Allison Wordes – Staff Writer
The campus center’s most recent art gallery represents a history that spans three decades. It is a celebration of Dordt’s traditions and a gesture towards new visions yet to be realized.
Dordt’s art gallery reception held Thursday, September 12, was the debut work of recently welcomed art department professor David Platter.
According to Platter, this is one of the first introspective art galleries Dordt has had in a long time and is mainly comprised of past students’ work. It’s titled: “Paired: A celebration of student works found in the permanent art collections at Dordt University” this show contains pairings of works unearthed from Dordt’s vast storage. Some of the works were naturally paired—one particular work displayed two pieces in one frame. Platter worked closely with Versluis when installing the gallery, tapping into already available resources.
“It was a good opportunity for us to join heads in transition from college to university,” said Platter. It’s a way of looking back, he said, and showcasing works valued by the university. Many of the works were purchased from senior exhibits.
One of the first works you see walking into the gallery space is a large canvas with a human figure, painted by previous Dordt student Laurel Koerner. The painting is entitled, “A Helper Suitable” (2006) and gives the feeling of insecurity or doubt to the viewer. Koerner has now returned to Dordt, this time as a theatre instructor.
“The focus is not on the relationship to the artists, but to the art itself,” Platter said. While putting this show together, Platter noticed the ebbs and flows of culture happening at the time, as well as instructor influence. Putting these pieces in a new context changes the meaning. The lighting in the gallery takes this particular work from the stairwell—a rather cave-like environment—to the communal space of the open-air campus center gallery.
This is paired with a smaller woodcut print of a man with his face in his hands by Sam Gutierrez, titled, “I Choose” (2000). A viewer taking in this pairing might think about the weight of decisions humans make and the doubts we encounter, especially in a new environment.
“Today, all I see is the residue—the history of each purchase,” Platter said. With this project, he brought fresh eyes to the collection, spending time looking for connections between pieces and then pairing them together. While some were from Dordt’s curated art storage, others were just pieces that the art department kept around. This process of pairing artworks connected Platter to his fresh start at Dordt.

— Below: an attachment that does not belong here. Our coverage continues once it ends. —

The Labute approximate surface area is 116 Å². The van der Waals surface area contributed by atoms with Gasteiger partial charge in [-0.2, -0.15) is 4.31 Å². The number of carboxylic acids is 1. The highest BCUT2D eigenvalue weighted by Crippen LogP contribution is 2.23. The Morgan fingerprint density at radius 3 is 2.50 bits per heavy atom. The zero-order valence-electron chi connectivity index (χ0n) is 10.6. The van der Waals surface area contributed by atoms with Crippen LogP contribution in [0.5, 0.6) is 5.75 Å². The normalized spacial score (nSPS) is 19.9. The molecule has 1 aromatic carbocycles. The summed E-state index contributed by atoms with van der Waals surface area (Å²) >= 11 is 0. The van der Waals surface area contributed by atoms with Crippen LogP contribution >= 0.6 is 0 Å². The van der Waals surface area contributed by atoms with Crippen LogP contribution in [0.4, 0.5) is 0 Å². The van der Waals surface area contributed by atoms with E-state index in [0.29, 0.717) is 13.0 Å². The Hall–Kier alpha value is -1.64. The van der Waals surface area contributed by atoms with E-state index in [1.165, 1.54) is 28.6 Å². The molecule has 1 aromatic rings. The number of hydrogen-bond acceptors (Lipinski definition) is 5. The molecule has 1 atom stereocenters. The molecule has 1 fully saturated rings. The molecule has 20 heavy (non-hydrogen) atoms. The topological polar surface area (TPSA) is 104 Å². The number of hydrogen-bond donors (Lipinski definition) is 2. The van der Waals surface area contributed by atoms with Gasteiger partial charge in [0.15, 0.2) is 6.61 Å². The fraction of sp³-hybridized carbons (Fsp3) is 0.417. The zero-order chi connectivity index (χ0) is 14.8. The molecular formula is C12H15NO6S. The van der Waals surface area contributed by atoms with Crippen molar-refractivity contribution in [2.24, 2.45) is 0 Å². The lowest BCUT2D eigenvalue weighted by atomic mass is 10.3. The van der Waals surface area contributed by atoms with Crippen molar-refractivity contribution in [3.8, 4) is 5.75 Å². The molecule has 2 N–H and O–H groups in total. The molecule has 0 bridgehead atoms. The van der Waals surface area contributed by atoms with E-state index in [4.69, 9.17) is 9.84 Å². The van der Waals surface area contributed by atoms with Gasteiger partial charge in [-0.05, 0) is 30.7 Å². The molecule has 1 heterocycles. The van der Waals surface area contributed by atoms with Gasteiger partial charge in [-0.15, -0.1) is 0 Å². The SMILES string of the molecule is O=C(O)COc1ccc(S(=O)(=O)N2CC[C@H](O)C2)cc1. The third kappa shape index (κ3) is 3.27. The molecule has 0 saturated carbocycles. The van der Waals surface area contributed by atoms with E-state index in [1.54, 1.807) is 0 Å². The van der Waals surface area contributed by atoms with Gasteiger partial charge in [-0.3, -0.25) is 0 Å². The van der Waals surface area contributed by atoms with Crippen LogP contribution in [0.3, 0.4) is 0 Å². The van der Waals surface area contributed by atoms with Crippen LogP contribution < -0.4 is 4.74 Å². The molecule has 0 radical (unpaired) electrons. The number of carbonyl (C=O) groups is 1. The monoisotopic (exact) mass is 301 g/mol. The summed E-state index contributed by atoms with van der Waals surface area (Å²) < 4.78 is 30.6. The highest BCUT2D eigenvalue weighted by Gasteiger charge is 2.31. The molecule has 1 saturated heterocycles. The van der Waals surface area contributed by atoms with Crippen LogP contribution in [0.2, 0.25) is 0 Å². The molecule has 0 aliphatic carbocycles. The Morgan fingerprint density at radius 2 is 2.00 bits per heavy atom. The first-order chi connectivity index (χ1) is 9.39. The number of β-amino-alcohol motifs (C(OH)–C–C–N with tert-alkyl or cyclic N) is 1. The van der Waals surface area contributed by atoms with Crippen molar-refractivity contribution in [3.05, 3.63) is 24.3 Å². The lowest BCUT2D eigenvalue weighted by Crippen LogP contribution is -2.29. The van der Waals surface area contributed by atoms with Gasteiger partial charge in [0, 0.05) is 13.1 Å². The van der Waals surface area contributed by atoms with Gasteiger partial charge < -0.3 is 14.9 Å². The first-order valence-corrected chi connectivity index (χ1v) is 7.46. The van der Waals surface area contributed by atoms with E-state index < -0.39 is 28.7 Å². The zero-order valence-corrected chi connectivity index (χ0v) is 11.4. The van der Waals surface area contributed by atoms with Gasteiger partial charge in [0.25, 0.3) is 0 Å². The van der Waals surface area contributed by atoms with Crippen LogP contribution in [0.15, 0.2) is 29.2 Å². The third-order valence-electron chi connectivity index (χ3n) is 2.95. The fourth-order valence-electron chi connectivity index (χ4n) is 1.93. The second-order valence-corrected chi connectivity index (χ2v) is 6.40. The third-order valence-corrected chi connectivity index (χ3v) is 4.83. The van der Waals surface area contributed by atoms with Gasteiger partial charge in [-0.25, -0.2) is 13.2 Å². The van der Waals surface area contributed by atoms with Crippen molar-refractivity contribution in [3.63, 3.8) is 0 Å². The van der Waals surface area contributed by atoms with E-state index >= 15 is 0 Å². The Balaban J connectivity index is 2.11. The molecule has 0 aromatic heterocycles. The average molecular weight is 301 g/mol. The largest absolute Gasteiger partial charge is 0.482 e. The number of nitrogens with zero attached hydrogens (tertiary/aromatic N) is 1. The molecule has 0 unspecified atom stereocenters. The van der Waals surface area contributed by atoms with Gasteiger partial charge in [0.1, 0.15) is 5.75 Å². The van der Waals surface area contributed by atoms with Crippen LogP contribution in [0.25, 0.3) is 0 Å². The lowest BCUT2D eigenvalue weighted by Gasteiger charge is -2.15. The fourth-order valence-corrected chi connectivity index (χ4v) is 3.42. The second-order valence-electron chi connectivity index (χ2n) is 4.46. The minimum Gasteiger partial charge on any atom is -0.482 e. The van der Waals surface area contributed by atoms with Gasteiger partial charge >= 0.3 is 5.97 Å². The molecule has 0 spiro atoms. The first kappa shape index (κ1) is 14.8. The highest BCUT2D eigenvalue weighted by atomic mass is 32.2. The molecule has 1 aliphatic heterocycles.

“I sort of feel like a freshman this year,” Platter said. In a short period of time his family has welcomed a new baby, started a child in school, and started living in a new community—all while jumping headfirst into a new job. While curating this gallery exhibit, Platter has thought about how leaving his old community relates to his new beginnings. Like the pairings, he is learning where he fits in relation to others around him.
“We want to know how we fit in,” Platter said; he knows that many incoming freshmen and transfers can relate to that feeling. In creating this art gallery compilation, Platter hopes that students will think about the space in between ourselves and others, and what it is that connects us. Rather than judging the work for its skill when it stands by itself, having two pieces next to each other invites us to focus on what makes them similar or different. We look for what they have in common.
“There’s a lot to gain from the legacy,” Platter said. Taking over for Versluis, Platter does not want the transition to be a comparison, but a “partnership with the past.”
Platter is eager to work with the new gallery space, specking out its advantages as well as its challenges. The obvious benefit is that it is centrally located and has frequent traffic. Some of the trickier aspects include the dead spots, fluctuating lighting from the skylights, and pillars, which he referred to as “a hassle and a half.”
Platter currently teaches ceramics and senior seminar. Through senior seminar, he hopes to make the gallery experience educational for students. It is a way students can try out new things and observe what works or doesn’t work in a gallery space.
“This year I am looking forward to interacting more with the art gallery,” senior Spanish and graphic design major Emily Wicker said. “Our senior art seminar class will be designing, setting up, attending, or assisting with many on-campus art exhibits this semester, and I am excited for more experience working with art pieces and understanding all the work that goes into a show.”
Other students share an excitement for this year in the art department, and what opportunities being involved in a gallery could present.
“I’m looking forward to not only creating art, but also presenting it around campus and seeing other students work as well,” said Olivia Helmus, junior graphic design major. “It’s inspiring to see how others work and to see what they think is important enough to create into something visual.”